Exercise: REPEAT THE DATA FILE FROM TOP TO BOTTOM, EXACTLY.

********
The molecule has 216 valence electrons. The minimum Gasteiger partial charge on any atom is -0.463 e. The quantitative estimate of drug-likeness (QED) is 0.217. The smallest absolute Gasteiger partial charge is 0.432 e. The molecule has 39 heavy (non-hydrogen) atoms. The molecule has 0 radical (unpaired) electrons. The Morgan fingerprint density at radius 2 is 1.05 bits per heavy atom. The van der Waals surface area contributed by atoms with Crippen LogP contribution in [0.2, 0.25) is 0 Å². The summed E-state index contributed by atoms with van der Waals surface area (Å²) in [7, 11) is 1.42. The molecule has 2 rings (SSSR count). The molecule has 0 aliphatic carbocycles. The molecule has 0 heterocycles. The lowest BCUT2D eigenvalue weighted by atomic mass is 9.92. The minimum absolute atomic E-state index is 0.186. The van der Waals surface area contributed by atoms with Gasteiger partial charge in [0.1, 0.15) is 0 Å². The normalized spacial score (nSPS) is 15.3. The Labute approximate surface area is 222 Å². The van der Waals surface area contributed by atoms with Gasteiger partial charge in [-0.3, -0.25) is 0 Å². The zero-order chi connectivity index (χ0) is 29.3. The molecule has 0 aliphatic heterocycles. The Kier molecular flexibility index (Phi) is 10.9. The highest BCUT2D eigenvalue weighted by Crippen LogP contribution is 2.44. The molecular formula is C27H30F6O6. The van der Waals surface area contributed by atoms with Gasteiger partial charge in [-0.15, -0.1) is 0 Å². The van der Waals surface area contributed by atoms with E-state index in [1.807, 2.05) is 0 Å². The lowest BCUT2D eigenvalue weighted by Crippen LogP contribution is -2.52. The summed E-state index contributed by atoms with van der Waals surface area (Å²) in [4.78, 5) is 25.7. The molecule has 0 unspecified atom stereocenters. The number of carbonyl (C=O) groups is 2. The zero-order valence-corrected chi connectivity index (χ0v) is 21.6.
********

The molecule has 216 valence electrons. The minimum Gasteiger partial charge on any atom is -0.463 e. The quantitative estimate of drug-likeness (QED) is 0.217. The smallest absolute Gasteiger partial charge is 0.432 e. The molecule has 39 heavy (non-hydrogen) atoms. The molecule has 0 radical (unpaired) electrons. The Morgan fingerprint density at radius 2 is 1.05 bits per heavy atom. The van der Waals surface area contributed by atoms with Crippen LogP contribution in [0.2, 0.25) is 0 Å². The summed E-state index contributed by atoms with van der Waals surface area (Å²) in [7, 11) is 1.42. The molecule has 2 rings (SSSR count). The molecule has 0 aliphatic carbocycles. The molecule has 0 heterocycles. The lowest BCUT2D eigenvalue weighted by atomic mass is 9.92. The minimum absolute atomic E-state index is 0.186. The van der Waals surface area contributed by atoms with Gasteiger partial charge in [0.1, 0.15) is 0 Å². The normalized spacial score (nSPS) is 15.3. The Labute approximate surface area is 222 Å². The van der Waals surface area contributed by atoms with Gasteiger partial charge in [-0.3, -0.25) is 0 Å². The zero-order chi connectivity index (χ0) is 29.3. The molecule has 0 aliphatic heterocycles. The Kier molecular flexibility index (Phi) is 10.9. The highest BCUT2D eigenvalue weighted by Crippen LogP contribution is 2.44. The molecular formula is C27H30F6O6. The van der Waals surface area contributed by atoms with Gasteiger partial charge in [-0.15, -0.1) is 0 Å². The van der Waals surface area contributed by atoms with E-state index in [1.807, 2.05) is 0 Å². The lowest BCUT2D eigenvalue weighted by Crippen LogP contribution is -2.52. The summed E-state index contributed by atoms with van der Waals surface area (Å²) in [4.78, 5) is 25.7. The molecule has 0 unspecified atom stereocenters. The number of carbonyl (C=O) groups is 2. The zero-order valence-corrected chi connectivity index (χ0v) is 21.6.